Indian Interlude spends most of Friday driving from Jodhpur to Jaisalmer. We don’t want to labour the point regarding the disrepair of the Indian National Highway network, suffice to say the hour or so from Jodhpur is appalling. Even when the road surface improves, the endless hazards of slow moving vehicles of two, three and multiple wheels; the wandering live stock, the “controlled” livestock; and no shortage of breathtaking driving from both behind and the other side of the road, makes the journey a challenge. We lunch at a kind of Indian roadhouse, except it does not sell petrol.
Jaisalmer, the Golden City. Our mid-afternoon arrival is at a very welcoming hotel. The manager insists on filling in the registration paperwork over a “welcome drink” on the rooftop terrace, and he also has a sense of humour. He takes my passport and says he is going to Pakistan tonight, he will return my passport to me tomorrow. Ian goes exploring, Kerry does postcard duty in the hotel.
On Saturday, a long-ish day with a guide, mostly. We start at Gadi Sagar Lake, where the catfish swarm, and which served as the town’s water supply for many years. It is not compelling, however we see more of it when we return on our own on Sunday. Then to the fort. Originating in the 1100s – we forget to ask to see the foundation stone – the fort is inhabited by a few thousand reseidents, including our guide who is from the Brahmin (high) caste. Impressive in its own way, it has some 99 bastions. It requires restoration, and our guide persuades us that the palace in the fort is not worth the entry fee.
The fort has seven Jain temples, and no Jains live inside the fort. We visit two of the temples which are next to each other. These date to the early 1500s. For all intents and purposes the design is the same as the temple we visited at Ranakpur, although these are much smaller and more intimate. Despite the notices saying “do not give money to the holy men” there are “holy men” seeking tips.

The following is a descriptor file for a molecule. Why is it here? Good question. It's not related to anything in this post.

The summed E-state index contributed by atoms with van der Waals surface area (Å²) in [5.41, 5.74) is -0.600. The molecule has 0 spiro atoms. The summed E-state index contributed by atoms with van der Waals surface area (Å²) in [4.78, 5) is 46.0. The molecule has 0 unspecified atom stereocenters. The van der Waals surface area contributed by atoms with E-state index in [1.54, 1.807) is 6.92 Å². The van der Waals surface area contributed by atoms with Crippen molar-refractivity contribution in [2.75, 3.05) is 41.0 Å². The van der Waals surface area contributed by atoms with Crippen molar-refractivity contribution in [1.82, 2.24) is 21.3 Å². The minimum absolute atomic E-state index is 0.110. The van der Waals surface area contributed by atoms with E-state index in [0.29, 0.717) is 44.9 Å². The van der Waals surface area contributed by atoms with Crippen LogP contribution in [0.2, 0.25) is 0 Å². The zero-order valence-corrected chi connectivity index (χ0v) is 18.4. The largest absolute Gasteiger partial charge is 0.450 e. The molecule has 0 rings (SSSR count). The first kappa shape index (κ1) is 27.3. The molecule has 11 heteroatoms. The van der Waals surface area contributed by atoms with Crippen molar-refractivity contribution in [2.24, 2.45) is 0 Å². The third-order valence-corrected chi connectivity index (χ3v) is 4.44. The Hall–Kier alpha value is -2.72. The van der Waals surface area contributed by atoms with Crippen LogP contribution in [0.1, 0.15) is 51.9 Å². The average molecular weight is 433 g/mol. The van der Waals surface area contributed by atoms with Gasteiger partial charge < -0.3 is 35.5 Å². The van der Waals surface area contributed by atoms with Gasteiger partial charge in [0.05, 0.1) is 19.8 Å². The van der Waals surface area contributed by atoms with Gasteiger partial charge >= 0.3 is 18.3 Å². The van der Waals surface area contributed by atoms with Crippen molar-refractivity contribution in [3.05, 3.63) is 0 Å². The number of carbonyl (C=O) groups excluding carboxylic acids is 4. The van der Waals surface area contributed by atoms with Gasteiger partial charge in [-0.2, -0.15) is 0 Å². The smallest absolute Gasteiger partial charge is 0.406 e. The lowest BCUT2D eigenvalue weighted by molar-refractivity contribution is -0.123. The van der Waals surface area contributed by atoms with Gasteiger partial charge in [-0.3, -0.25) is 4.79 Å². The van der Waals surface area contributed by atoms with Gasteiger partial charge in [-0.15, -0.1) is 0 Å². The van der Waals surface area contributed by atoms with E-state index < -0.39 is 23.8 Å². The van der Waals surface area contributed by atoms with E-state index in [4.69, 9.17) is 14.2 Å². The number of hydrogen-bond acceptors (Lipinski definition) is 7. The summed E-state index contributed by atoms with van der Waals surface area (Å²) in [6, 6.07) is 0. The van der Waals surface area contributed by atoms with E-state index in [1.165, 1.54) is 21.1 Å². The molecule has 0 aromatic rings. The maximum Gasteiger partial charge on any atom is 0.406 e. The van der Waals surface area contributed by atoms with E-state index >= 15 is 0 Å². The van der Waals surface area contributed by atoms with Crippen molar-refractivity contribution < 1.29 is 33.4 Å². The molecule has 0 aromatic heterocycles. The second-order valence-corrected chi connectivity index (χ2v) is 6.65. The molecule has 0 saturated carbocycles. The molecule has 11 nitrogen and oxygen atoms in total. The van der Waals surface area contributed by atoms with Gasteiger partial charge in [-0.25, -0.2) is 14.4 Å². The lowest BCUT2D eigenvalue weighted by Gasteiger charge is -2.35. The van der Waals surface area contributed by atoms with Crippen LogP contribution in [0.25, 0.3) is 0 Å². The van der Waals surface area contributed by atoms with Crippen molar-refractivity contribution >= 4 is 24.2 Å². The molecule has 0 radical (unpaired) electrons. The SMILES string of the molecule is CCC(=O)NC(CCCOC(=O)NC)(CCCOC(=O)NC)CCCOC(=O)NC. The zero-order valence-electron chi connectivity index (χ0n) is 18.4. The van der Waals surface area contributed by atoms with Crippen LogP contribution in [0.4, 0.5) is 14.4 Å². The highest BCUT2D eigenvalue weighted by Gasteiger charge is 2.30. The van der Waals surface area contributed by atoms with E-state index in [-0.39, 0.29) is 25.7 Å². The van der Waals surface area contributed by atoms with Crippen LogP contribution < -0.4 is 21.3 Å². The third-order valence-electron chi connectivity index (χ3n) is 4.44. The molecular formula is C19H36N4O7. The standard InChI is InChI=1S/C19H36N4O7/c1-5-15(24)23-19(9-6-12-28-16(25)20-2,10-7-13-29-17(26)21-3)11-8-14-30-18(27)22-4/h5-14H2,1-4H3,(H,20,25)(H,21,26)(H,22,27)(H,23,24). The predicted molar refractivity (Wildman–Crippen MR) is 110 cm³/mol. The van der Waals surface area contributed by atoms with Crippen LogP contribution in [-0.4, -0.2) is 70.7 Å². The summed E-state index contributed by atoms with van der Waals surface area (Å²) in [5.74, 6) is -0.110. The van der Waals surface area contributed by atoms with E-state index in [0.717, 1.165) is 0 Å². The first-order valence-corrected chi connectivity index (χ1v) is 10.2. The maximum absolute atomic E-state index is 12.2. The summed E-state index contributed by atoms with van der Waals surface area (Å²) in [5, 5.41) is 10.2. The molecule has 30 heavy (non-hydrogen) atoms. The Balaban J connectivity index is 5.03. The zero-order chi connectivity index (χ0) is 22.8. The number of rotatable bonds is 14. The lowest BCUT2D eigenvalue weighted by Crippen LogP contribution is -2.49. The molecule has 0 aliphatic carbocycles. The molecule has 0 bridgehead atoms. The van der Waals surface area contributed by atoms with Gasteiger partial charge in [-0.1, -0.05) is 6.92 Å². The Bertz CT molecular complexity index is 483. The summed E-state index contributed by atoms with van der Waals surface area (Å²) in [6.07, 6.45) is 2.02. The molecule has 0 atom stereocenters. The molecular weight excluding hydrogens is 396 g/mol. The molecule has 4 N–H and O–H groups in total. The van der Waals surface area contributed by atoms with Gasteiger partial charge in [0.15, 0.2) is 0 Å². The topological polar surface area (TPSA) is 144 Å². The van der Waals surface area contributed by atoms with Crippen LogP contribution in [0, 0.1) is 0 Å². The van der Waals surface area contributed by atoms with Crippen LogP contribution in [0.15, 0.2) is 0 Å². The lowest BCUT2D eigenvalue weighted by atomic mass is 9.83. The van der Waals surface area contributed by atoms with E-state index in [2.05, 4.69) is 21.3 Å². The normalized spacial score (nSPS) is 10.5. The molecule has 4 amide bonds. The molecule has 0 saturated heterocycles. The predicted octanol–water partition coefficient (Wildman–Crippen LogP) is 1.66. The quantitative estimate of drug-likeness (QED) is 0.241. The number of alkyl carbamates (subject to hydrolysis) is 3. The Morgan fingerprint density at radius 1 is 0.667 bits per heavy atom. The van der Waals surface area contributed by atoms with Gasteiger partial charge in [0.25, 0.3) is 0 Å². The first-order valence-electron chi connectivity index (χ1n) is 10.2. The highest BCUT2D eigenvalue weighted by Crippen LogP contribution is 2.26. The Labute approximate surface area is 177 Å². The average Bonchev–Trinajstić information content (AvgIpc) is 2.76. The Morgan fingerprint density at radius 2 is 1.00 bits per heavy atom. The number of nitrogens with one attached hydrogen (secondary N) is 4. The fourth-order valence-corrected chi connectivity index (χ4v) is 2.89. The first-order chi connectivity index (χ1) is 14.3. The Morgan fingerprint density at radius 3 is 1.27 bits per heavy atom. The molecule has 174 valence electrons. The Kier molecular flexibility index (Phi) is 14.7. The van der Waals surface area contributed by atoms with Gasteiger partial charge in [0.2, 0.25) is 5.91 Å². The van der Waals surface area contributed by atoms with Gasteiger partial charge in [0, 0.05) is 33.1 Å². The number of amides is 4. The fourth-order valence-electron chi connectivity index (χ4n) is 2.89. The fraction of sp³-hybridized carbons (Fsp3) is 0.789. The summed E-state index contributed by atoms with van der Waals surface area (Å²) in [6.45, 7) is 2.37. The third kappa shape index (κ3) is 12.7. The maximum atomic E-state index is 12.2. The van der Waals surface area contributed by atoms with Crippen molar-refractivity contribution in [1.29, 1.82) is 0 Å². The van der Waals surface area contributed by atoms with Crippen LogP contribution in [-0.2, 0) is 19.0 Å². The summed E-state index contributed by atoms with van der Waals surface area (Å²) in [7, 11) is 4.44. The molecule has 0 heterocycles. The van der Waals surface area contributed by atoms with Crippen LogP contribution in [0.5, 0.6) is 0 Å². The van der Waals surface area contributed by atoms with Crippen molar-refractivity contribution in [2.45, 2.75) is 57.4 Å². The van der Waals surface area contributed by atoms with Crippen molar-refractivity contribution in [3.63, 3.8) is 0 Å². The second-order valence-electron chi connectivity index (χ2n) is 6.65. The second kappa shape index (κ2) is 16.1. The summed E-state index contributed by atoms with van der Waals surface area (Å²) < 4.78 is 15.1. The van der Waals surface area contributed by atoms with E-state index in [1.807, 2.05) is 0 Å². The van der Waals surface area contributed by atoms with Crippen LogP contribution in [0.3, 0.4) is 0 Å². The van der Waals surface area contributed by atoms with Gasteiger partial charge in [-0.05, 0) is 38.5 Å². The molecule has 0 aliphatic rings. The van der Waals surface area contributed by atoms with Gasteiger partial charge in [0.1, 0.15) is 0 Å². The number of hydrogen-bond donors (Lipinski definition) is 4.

Kerry is keen to purchase some quality jewellery on this trip, and we have a hot tip about a store in Jaisalmer. Our guide knows the store and regards the jeweller as a real artist. Regrettably we have arrived during a mourning period for a deceased relative, and the “artist” is away, and the store closed.
We do make an investment at a cooperative fabrics and textiles business, which our guide assures us really does provide 70% of the sale back to the women artisans responsible for the work. Our guide is also honest enough to say he has been paid by said cooperative to promote the store.
We admire two of the best havelis (houses) in Jaisalmer. One was built for a former Prime Minister of the Princely State of Jaisalmer. It was constructed in two halves, down the middle, by two brothers. The result includes different ceiling decorations in any room, and different carved lattice work on the front of the building, either side of the door. It is still in family hands, one of whom shows visitors around, and they have a range of goods for sale to support the upkeep of the house.
Here Ian buys a brass ornament of the Mewar royal family sun symbol. The negotiations were swift.
II: What is your best price for this?
Vendor: 1200 rupees.
II: I will give you 600.
V: I cannot sell this for 600. 800.
II: Done. (and no doubt I was).
We return to the hotel to gather goods for another parcel home! Lunch at a very good rooftop restaurant, where, in honour of their 25th anniversary we are offered a free drink, and have dessert on the house too.